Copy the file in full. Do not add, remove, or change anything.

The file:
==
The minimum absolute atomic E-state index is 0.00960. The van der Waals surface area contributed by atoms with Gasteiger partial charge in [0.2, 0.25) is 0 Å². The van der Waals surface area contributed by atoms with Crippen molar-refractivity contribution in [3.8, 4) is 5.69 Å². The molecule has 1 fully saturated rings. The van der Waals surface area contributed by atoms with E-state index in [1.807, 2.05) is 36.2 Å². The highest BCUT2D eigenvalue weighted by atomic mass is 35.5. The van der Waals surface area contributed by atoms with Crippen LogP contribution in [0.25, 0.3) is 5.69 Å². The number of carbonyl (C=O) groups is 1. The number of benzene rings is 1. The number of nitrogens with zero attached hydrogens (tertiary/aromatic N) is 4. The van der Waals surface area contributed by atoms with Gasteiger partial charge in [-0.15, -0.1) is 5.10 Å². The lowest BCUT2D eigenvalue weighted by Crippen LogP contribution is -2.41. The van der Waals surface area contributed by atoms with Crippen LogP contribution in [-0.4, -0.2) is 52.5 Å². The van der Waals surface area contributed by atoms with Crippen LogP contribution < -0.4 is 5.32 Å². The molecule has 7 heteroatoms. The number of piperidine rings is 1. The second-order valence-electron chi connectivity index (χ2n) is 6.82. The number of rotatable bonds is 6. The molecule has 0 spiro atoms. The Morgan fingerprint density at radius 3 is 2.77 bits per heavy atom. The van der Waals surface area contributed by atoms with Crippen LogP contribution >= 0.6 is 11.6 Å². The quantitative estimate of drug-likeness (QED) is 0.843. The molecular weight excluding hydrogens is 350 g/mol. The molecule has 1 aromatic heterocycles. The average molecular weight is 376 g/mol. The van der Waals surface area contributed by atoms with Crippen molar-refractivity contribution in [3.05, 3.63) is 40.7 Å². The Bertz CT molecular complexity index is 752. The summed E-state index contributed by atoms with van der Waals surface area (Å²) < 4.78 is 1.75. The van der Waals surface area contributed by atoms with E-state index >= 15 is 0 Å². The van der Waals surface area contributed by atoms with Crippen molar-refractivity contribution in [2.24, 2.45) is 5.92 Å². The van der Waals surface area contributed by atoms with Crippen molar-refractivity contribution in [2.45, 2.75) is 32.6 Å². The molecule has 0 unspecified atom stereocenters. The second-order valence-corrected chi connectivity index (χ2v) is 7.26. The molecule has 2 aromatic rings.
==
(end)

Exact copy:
The minimum absolute atomic E-state index is 0.00960. The van der Waals surface area contributed by atoms with Gasteiger partial charge in [0.2, 0.25) is 0 Å². The van der Waals surface area contributed by atoms with Crippen molar-refractivity contribution in [3.8, 4) is 5.69 Å². The molecule has 1 fully saturated rings. The van der Waals surface area contributed by atoms with E-state index in [1.807, 2.05) is 36.2 Å². The highest BCUT2D eigenvalue weighted by atomic mass is 35.5. The van der Waals surface area contributed by atoms with Crippen LogP contribution in [0.25, 0.3) is 5.69 Å². The number of carbonyl (C=O) groups is 1. The number of benzene rings is 1. The number of nitrogens with zero attached hydrogens (tertiary/aromatic N) is 4. The van der Waals surface area contributed by atoms with Gasteiger partial charge in [-0.15, -0.1) is 5.10 Å². The lowest BCUT2D eigenvalue weighted by Crippen LogP contribution is -2.41. The van der Waals surface area contributed by atoms with Crippen LogP contribution in [-0.4, -0.2) is 52.5 Å². The van der Waals surface area contributed by atoms with Crippen LogP contribution < -0.4 is 5.32 Å². The molecule has 7 heteroatoms. The number of piperidine rings is 1. The second-order valence-electron chi connectivity index (χ2n) is 6.82. The number of rotatable bonds is 6. The molecule has 0 spiro atoms. The Morgan fingerprint density at radius 3 is 2.77 bits per heavy atom. The van der Waals surface area contributed by atoms with Crippen LogP contribution >= 0.6 is 11.6 Å². The quantitative estimate of drug-likeness (QED) is 0.843. The molecular weight excluding hydrogens is 350 g/mol. The molecule has 1 aromatic heterocycles. The average molecular weight is 376 g/mol. The van der Waals surface area contributed by atoms with Crippen molar-refractivity contribution in [3.05, 3.63) is 40.7 Å². The Bertz CT molecular complexity index is 752. The summed E-state index contributed by atoms with van der Waals surface area (Å²) < 4.78 is 1.75. The van der Waals surface area contributed by atoms with E-state index >= 15 is 0 Å². The van der Waals surface area contributed by atoms with Crippen molar-refractivity contribution in [2.24, 2.45) is 5.92 Å². The van der Waals surface area contributed by atoms with Crippen molar-refractivity contribution in [2.45, 2.75) is 32.6 Å². The molecule has 0 unspecified atom stereocenters. The second-order valence-corrected chi connectivity index (χ2v) is 7.26. The molecule has 2 aromatic rings.